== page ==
Sunday, November 11, 2007

Robinson v. West (Tex.App.-Eastland 2007)(op. on remand)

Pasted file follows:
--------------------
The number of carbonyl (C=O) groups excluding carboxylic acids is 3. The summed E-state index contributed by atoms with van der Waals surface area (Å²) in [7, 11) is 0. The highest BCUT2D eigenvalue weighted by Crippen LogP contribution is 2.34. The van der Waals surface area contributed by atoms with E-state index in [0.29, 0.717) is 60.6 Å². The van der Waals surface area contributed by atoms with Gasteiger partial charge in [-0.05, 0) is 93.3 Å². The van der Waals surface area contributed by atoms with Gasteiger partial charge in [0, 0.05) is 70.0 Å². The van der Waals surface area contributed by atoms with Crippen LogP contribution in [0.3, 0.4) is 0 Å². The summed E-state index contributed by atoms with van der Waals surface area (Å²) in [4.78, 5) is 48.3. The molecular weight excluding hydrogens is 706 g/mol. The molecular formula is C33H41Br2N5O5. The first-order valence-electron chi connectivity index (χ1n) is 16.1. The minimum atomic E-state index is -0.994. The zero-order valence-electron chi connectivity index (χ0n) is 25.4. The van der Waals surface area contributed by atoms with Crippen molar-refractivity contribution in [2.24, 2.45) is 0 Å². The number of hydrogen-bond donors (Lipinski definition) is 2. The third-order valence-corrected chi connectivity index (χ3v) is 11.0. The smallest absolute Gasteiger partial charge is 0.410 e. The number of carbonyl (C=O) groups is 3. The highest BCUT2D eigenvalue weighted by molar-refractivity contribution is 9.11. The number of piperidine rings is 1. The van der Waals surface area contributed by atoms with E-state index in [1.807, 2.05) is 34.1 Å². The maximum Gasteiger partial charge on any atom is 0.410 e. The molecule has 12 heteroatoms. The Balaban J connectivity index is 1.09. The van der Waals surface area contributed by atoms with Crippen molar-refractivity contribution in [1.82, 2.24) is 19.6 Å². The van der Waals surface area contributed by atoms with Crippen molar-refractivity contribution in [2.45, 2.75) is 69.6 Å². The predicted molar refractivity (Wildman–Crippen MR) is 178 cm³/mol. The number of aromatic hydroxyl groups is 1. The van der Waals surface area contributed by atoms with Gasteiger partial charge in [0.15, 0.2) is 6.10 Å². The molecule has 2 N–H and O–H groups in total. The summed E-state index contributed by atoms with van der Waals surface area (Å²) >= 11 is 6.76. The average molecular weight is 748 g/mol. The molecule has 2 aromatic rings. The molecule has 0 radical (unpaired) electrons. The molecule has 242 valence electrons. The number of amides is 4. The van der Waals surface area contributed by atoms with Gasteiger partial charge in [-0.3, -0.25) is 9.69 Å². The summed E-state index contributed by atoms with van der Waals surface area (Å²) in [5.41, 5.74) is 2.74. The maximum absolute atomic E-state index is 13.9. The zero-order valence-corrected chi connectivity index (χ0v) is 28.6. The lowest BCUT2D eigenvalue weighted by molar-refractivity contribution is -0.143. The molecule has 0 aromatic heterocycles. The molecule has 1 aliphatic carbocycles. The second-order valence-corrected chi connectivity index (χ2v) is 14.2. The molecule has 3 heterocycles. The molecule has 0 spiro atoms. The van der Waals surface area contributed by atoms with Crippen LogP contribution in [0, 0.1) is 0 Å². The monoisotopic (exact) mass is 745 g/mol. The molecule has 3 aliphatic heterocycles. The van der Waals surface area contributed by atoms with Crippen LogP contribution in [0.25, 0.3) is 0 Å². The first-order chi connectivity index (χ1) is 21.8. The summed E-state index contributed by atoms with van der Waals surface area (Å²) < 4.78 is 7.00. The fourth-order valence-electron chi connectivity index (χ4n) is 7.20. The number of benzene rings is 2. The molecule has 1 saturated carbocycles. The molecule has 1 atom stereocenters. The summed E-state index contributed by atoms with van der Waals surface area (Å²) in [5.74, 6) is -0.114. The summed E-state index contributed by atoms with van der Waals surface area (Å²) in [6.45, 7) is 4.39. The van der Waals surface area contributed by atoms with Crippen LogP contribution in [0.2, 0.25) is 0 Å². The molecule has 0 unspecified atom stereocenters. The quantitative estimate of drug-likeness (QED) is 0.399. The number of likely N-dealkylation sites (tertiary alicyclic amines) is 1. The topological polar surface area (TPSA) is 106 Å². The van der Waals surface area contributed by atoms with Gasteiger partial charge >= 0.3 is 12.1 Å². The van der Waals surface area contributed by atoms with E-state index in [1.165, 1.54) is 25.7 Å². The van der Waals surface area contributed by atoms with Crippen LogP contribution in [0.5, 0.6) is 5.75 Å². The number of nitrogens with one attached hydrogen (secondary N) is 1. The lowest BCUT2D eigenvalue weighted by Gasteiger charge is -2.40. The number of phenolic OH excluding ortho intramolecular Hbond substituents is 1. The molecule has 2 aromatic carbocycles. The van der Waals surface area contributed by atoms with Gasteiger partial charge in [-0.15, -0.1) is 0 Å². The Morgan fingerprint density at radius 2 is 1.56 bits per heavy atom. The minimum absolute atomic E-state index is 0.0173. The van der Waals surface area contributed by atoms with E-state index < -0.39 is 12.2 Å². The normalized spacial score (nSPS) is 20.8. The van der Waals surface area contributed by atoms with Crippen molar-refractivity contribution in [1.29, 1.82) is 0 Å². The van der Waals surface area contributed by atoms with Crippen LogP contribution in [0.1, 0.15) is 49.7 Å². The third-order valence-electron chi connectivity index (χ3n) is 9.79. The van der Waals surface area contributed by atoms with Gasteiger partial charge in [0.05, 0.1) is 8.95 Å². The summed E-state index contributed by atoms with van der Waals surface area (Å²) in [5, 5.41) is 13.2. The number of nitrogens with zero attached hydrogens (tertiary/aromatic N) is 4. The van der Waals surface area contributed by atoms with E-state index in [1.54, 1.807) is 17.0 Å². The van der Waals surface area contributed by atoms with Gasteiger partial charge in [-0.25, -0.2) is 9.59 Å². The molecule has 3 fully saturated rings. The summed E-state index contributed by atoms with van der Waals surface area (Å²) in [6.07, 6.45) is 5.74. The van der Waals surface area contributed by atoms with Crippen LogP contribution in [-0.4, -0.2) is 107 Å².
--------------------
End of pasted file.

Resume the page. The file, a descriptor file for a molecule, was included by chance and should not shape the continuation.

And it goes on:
Court of Appeals affirms arbitration award on remand from Tex. Sup. Ct., finding that complaint about scope of arbitration was waived. Malcolm S. Robinson v. Royce B. West; Julia L. S. Gooden a/k/a Julia L. S. Gooden Wood; and Robinson, West, & Gooden, P.C., No. 11-03-00028-CV (Tex.App.- Eastland, Mar. 29, 2007)(Opinion by Chief Justice Wright)(Before Chief Justice Wright, Justices McCall and Strange)Appeal from 116th District Court of Dallas County O P I N I O N O N R E M A N D Malcolm S. Robinson, Royce B. West, and Julia L. S. Gooden were partners in the law firm known as Robinson, West, and Gooden, P.C. Robinson filed suit against West, Gooden, and the law firm alleging various causes of action, including one for dissolution of the law firm. Appellees filed several counterclaims. By an agreed motion, the parties agreed to submit their claims to arbitration. That motion contained the following relevant provisions: 1. Plaintiff and Defendants have both sued each other in the above referenced matter. 2. The parties, however, have agreed and do hereby agree to arbitrate their disputes and dissolve the corporation to wit: Robinson, West & Gooden P.C. Robinson submitted his demand for arbitration to the American Arbitration Association on September 21, 2001. The parties and the arbitrator held a preliminary hearing by conference call on November 21, 2001. They agreed upon a scheduling order under the terms of which the parties were to "amend/specify claims and/or counterclaims" by February 1, 2002. Robinson filed his amended claims for relief on January 28, 2002. Appellees filed theirs on February 1, 2002, and included a claim that the corporation not be dissolved. The arbitrator's award denied the relief requested by Robinson and did not dissolve the corporation. The trial court confirmed the award, and Robinson perfected an appeal to this court. We reversed the trial court's judgment and rendered judgment compelling arbitration of the dissolution issue. The Texas Supreme Court reversed this court and remanded the case to us. West v. Robinson, 180 S.W.3d 575 (Tex. 2005). On remand, we are to consider appellees' argument that the parties modified the arbitration agreement and that Robinson waived his complaint about the scope of the arbitration agreement. We now affirm the trial court's judgment confirming the arbitrator's award. This court reviews a trial court's decision to confirm or to vacate an arbitration award de novo. Babcock & Wilcox Co. v. PMAC, Ltd., 863 S.W.2d 225 (Tex. App.CHouston [14th Dist.] 1993, writ den'd). Whether an issue was submitted to the arbitrator is a question of law. Babcock, 863 S.W.2d at 229-30. Arbitration should not be denied unless it can be said with positive assurance that the particular dispute is not covered. Emerald Texas, Inc. v. Peel, 920 S.W.2d 398 (Tex. App.CHouston [1st Dist.] 1996, no writ). Texas law favors arbitration, and we resolve any doubts regarding the scope of an arbitration agreement in favor of arbitration. Emerald, 920 S.W.2d at 402. Rule 6 of the American Arbitration Association Commercial Arbitration Rules provides: After filing of a claim, if either party desires to make any new or different claim or counterclaim, it shall be made in writing and filed with the AAA. . . . After the arbitrator is appointed, however, no new or different claim may be submitted except with the arbitrator's consent. The rules of the American Arbitration Association provide for the submission of new or different claims. The rules also provide for the acceptance of those claims by the arbitrator. When appellees submitted their claims to the arbitrator on February 1, 2002, they included a claim that the corporation not be dissolved. The arbitrator accepted the claim and did not dissolve the corporation. Rule 8 of the American Arbitration Association Commercial Arbitration Rules provides: a. The arbitrator shall have the power to rule on his or her own jurisdiction, including any objections with respect to the existence, scope, or validity of the arbitration agreement. . . . . c. A party must object to the jurisdiction of the arbitrator or to the arbitrability of a claim or counterclaim no later than the filing of the answering statement to the claim or counterclaim that gives rise to the objection. The arbitrator may rule on such objections as a preliminary matter or as part of the final award. If Robinson had timely objected to appellees' counterclaim that the corporation not be dissolved, we would have a different question before us. However, Rule 39 of the American Arbitration Association Commercial Arbitration Rules makes it clear that a party waives the right to object if he "proceeds with the arbitration after knowledge that any provision or requirement of [the] rules has not been complied with." Robinson did not object to the claim of non-dissolution. He proceeded with the arbitration and waived any complaint he otherwise might have legitimately had. The judgment of the trial court is affirmed. JIM R. WRIGHT CHIEF JUSTICE March 29, 2007 Panel consists of: Wright, C.J., McCall, J., and Strange, J.

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